I used to post about Medical Research in the past. For example, our prior post about research done at Harvard regarding the association between Heart Disease and microbial Human Gut Bacteria had researchers from around the globe visiting this site. Hey life is not just about great looking Exotic Cars, great looking Women and great sounding Music. You should add Medical Research to “round out” that mix.
This post is about research being conducted in Australia, which shows great promise in the treatment of Alzheimers. Apparently some memory loss could be reversed, in mice so far, by using their protocol and Scanning UltraSound.
Their study was published in the peer reviewed journal: Science Translational Medicine 11 Mar 2015: Vol. 7, Issue 278
The article was titled: Research Article Alzheimer’s Disease
Scanning ultrasound removes amyloid-β and restores memory in an Alzheimer’s disease mouse model.
The following is the Abstract (posted for Educational purposes). A link is provided further down to access the complete text and a downloadable PDF.
Amyloid-β (Aβ) peptide has been implicated in the pathogenesis of Alzheimer’s disease (AD). We present a nonpharmacological approach for removing Aβ and restoring memory function in a mouse model of AD in which Aβ is deposited in the brain. We used repeated scanning ultrasound (SUS) treatments of the mouse brain to remove Aβ, without the need for any additional therapeutic agent such as anti-Aβ antibody. Spinning disk confocal microscopy and high-resolution three-dimensional reconstruction revealed extensive internalization of Aβ into the lysosomes of activated microglia in mouse brains subjected to SUS, with no concomitant increase observed in the number of microglia. Plaque burden was reduced in SUS-treated AD mice compared to sham-treated animals, and cleared plaques were observed in 75% of SUS-treated mice. Treated AD mice also displayed improved performance on three memory tasks: the Y-maze, the novel object recognition test, and the active place avoidance task. Our findings suggest that repeated SUS is useful for removing Aβ in the mouse brain without causing overt damage, and should be explored further as a noninvasive method with therapeutic potential in AD.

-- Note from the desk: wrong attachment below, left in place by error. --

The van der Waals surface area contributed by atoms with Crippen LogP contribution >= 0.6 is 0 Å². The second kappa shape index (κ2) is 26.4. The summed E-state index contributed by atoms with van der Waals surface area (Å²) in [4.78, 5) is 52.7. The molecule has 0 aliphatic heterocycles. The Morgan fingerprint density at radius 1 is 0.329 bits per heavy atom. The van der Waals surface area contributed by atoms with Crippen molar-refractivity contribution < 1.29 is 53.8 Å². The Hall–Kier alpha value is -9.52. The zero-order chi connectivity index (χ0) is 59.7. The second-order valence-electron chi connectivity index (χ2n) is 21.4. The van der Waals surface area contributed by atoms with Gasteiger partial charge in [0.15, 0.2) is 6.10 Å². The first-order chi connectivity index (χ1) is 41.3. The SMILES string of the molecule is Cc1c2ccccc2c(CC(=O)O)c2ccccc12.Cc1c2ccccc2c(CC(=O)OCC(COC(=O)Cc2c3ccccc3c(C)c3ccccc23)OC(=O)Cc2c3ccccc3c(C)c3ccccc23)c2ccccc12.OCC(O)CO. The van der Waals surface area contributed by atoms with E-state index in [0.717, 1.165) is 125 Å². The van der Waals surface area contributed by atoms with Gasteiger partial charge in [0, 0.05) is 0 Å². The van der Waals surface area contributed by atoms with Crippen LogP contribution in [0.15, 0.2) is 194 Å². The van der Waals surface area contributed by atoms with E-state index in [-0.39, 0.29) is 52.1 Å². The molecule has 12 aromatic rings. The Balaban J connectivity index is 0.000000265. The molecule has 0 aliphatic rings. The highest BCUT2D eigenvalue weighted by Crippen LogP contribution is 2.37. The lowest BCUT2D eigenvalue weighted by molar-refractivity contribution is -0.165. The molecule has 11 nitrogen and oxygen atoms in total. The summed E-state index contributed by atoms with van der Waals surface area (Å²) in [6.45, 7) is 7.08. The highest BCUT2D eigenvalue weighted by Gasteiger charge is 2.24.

Posted by: Vincent Banial
Disclaimer: Any Trademarks mentioned in this post are owned by the respective Trademark owner. There could be unintentional errors or omissions in this post. Always refer to the official sites to confirm details and any ongoing changes or updates. This post is subject to change without notice. The Study Abstract has been included in this post for Educational Purposes and so is covered by the Fair Use component of Copyright. Uniquely Toronto makes no claims regarding the copyright or other rights to the published material. Also complete links have been included to the Science Translational Medicine site.
A very interesting Ted Talk about the positive effects of fasting on the Brain. It is presented by Mark Mattson is the current Chief of the Laboratory of Neurosciences at the National Institute on Aging.
Video is courtesy of the TEDx Talks YouTube channel
From the research which Mark Mattson is undertaking, Fasting could benefit those suffering with Alzheimer’s Disease & Dementia.
As the number of Alzheimer’s Disease & Dementia patients spiral upwards, the research on Fasting could prove most important.
Posted by: Vincent Banial
Disclaimer: Any Trademarks mentioned in this post are owned by the respective Trademark owner.